This is not a dream. This has truly been my experience for many years. It can be a reality for you, too.
If what I said applies to you, then I strongly encourage you to get moving. I can guarantee that your Christian faith will grow exponentially as you walk with God on this journey to fulfill your calling. If what you read applies to someone you love, I pray that you will have an opportunity to share with them some of these life-changing truths that should help to set them free from the trap they are in.
About the author:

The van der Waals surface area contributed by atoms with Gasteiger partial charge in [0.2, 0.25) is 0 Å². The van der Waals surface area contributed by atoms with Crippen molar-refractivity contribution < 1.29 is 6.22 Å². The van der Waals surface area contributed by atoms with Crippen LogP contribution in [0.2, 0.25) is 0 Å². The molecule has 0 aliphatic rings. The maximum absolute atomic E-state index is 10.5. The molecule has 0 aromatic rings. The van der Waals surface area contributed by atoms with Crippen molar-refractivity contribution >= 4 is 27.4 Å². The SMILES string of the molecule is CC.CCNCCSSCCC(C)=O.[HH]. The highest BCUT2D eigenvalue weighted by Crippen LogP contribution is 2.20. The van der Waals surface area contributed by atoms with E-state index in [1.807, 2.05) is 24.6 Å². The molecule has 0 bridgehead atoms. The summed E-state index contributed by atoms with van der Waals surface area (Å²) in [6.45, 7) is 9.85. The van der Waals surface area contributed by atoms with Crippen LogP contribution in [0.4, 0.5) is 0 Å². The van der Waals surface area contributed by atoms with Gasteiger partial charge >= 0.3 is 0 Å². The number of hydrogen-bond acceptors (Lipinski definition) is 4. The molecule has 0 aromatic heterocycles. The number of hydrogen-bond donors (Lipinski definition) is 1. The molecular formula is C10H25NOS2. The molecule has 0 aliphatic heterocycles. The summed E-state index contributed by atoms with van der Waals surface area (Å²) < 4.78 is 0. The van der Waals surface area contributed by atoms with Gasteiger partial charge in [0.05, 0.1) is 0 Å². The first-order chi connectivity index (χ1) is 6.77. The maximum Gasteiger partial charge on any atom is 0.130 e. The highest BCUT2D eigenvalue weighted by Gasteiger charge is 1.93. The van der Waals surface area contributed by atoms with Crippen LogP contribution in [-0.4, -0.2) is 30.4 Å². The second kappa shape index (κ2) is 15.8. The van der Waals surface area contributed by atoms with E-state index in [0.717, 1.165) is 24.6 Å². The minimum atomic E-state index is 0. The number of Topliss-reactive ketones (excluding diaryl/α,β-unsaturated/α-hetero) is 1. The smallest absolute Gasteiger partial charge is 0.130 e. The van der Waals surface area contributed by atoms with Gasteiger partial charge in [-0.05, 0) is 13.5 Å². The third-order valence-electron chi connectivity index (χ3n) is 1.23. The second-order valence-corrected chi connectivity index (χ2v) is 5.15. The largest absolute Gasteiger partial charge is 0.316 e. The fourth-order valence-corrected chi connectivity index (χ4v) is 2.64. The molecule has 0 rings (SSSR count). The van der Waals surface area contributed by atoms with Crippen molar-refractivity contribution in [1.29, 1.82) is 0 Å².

Russell E. Gehrlein (Master Sergeant, U.S. Army, Retired) is a Christian, husband of 41 years, father of three, grandfather of five, and author of the book, Immanuel Labor – God’s Presence in our Profession: A Biblical, Theological, and Practical Approach to the Doctrine of Work, published by WestBow Press in February 2018. He is passionate about helping people with ordinary jobs experience God’s presence and integrate their Christian faith at work. Russ received a B.S. in Mathematics from Colorado State University in 1980 and an M.A. in Biblical Studies from Grand Rapids Theological Seminary in 2015. He is a former junior/senior high school math and science teacher and youth minister. He served for 20 years on active duty and has worked for the past 14 years as a Department of the Army civilian at Fort Leonard Wood, Missouri. Since 2015, he has written nearly 200 articles on faith and work topics. One hundred of these articles have been published on several Christian organization’s websites, including: the Center for Faith & Work at LeTourneau University, Institute for Faith, Work & Economics, Coram Deo, Nashville Institute for Faith + Work, Made to Flourish, The Gospel Coalition, and Christian Grandfather Magazine. (See list of published articles on Linktree.)